Engineering Emotion

8th Conference of the International Sports Engineering Association
July 12th to 16th 2010 - Vienna, Austria
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Viennese Fast Food

(15.07.09) New York has got Hot Dogs, Berlin Currywurst, Mexicans take Tacos, Belgians Vlaamse Fritten for a quick snack. In Vienna you visit the Wuerstelstand..
No doubt. Vienna is a stronghold of fantastic cuisine in high-class ambience. But – to be honest – sometimes everyone of us needs a quick snack when strolling around town – no matter what carbohydrates, fats or triglycerides.
All around the world you find fast food. New York got its Hot-Dogs, Berlin is a paradise for Currywurst, Japanese visit a Sushi-Bar for a quick snack, Mexicans grab a Taco for the road, in Asia or Africa fried insects are a delicious little meal. In Vienna you visit the Wuerstelstand when the time scale is tight and the purse is light.
You can't imagine the queues at the inner-city Wuerstelstaende (plural of Wuerstelstand) at 3 a.m. in the morning when those bar-flies and night-owls get hungry. They group around the lights and delihgtful smells of these fast-food pagodes like moths drawn to the flame.
Before I forget, I haven't told you what you can get at a Wuerstelstand. Well: sausages. Nothing but sausages, but sausages in abundance that is. Different in colour taste and ingredients, boiled or grilled, with white or dark bread, with sweet or hot mustard, hot or sweet peppers and so on.
As this is a quite treacherous terrain we present a little guide through the maze of the sausages and everything else you can get at a Wuerstelstand.
Frankfurter sausage, hot mustard (klick to enlarge) Mustard / Sauces
Usually there are two kinds of mustard hot and sweet and they taste as the names indicate. Hot mustard is – yes, you guessed – a little more spicy. Sweet mustard resembles the kind of mustard that is served alongside Bavarian Weisswuerstel and tastes – yes: a little sweet.
Furthermore you can order mayonnaise or tomato ketchup to dip your sausage in.


Normally you can order two different sorts of bread: Brown-bread and plain buns (bread-rolls). Additionally you can have almost any sausage as hot-dog. But watch out, austrian hot-dogs are different from their US-relatives. Whereas in the US you get a sweet, soft bun in Austria it is a longish bread roll, one end is cut off and the sausage, no matter which, is put in together with mustard and whatever sauce is desired.
Burenwurst, on typical plate (klick to enlarge) The sausages (we only mention the classics here)
First of all the Frankfurter sausage. This speciality is known as “Wiener” in many parts of the world and especially in Germany. It is made of beef and pork in Austria it is called Frankfurter. So why is that? Allow me a short side note.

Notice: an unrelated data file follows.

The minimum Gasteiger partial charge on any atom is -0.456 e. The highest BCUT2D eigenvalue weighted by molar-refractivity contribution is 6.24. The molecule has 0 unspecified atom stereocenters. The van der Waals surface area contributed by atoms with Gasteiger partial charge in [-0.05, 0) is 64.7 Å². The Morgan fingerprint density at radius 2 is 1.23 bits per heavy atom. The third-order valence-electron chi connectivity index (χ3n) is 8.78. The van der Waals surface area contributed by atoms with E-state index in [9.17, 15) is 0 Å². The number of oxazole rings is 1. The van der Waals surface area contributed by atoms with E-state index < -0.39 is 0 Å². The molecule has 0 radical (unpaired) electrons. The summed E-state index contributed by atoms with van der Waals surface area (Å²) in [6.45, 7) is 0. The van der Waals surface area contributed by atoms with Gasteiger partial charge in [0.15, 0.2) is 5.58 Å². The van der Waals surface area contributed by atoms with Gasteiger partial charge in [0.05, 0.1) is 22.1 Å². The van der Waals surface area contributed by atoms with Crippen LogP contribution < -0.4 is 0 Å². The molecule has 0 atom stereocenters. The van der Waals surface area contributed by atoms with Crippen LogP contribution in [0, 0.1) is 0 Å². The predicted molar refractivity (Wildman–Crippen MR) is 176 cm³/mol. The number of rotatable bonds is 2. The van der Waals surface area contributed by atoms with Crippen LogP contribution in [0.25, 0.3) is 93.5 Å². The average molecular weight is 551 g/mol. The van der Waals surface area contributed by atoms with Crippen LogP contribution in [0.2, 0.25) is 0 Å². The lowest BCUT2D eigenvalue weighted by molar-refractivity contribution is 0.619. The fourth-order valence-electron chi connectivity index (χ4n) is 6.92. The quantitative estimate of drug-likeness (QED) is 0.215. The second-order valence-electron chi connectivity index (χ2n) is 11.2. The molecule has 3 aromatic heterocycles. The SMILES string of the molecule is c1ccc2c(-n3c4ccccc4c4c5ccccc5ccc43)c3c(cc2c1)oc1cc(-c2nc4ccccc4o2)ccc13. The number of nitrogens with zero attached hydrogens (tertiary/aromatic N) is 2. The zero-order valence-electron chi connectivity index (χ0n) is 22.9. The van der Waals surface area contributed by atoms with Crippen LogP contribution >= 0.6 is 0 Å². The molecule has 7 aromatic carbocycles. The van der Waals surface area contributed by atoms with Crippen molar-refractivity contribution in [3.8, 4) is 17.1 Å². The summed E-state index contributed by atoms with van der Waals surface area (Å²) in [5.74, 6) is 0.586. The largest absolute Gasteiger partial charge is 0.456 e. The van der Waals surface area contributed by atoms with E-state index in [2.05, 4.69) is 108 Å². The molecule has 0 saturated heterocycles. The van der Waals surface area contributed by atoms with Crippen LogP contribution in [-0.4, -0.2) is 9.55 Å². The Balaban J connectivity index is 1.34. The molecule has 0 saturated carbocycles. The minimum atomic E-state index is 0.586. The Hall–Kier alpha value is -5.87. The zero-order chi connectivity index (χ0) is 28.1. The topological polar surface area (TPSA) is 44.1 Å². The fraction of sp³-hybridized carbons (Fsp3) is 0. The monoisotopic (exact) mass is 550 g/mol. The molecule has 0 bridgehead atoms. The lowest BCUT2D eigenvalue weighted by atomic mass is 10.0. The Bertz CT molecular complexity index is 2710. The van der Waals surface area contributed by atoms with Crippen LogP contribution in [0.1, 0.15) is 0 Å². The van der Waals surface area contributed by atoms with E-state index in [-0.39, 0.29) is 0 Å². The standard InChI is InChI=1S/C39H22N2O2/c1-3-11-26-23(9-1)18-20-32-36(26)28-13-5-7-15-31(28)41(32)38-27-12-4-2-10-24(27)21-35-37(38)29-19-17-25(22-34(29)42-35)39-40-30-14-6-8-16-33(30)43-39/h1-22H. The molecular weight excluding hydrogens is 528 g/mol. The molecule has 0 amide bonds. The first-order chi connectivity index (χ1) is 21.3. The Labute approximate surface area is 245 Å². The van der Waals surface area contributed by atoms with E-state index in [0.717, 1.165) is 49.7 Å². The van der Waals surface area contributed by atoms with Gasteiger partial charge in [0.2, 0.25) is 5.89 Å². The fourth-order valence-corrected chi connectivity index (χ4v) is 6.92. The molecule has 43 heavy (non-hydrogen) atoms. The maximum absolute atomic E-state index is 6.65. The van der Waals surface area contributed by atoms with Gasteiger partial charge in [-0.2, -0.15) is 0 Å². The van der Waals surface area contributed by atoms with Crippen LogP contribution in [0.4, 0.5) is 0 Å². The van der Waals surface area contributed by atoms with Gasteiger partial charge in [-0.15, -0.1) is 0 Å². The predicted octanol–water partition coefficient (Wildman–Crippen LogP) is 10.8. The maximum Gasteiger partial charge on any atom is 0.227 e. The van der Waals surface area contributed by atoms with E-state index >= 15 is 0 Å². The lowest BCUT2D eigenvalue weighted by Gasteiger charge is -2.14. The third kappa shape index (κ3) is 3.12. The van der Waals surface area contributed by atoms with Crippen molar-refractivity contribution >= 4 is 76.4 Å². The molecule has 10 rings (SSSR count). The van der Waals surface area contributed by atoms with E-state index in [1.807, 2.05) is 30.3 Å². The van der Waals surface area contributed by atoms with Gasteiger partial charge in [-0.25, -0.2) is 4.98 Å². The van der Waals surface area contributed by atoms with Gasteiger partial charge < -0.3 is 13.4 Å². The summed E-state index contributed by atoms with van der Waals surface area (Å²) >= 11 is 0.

In the late 18th century a german butcher from Frankfurt (Johann Georg Lehner, 1772-1845) moved to Vienna where he created a sausage with a mixture of beef and pork. Unlike in Germany in Austria the mixture of different meat was allowed. Since then Austrian called the sausage Frankfurter because it was created by someone from Frankfurt. Whereas in the rest of the world it was called Wiener because it was invented in Vienna.
Debreziner, sweet mustard, Semmel (klick to enlarge) Burenwurst is the second classical sausage you can get at a Wuerstelstand. Unlike the Frankfurter the sausage meat is chunky and mixed with speck. Just like the Frankfurter it is boiled before serving. Its name comes from the south-african boers (as the sausage was created around the times of the boer-wars) or the dutch word for farmer's sausage (boerewoers).
A sausage that is not only popular in Austria but in all successor-states of the Austro-Hungarian monarchy the Debrecziner is one of the must-haves of a Wuerstelstand. It too consists of chunky pork and beef and is flavored with sweet paprika. Sometimes the Debrecziner is very spicy, sometimes only flavored mildly. The sausage is named after the hungarian town of Debreczen, but has not been created there.
Kaesekrainer, sweet mustard, Semmel - watch the melted cheese inside (klick to enlarge) Last but not least: Kaesekrainer. It is the uncrowned queen of the Wiener Würstelstand. A true speciality which is a really young classic. It is said that the Kaesekrainer was invented in the 1970s or 80s. It is a version of the classical Krainer. The Krainer consists of chunky pork (68%), beef (12%) and speck (20%).

Named after the slovenian region of Krain (slov.: Krajnska) it still is a classic. But about 40 years ago bits of cheese (german: Kaese) was added. And thus you get the classical Kaesekrainer (cheese-Krainer). It is best grilled, the outside gets crispy and in the inside the cheese melts – a dream. But beware: If you ever order a Kaesekrainer hot-dog, be careful. I have seen grown men shed bitter tears because in their appetite they burned their mouths with hot cheese. Better get the sausage sliced on a plate.

A short Wuerstelstand- dictionary

Find a story about Wuerstelstande in town and the 10 favourites of the Falter editorial-staff at the Falter-pages (german only)

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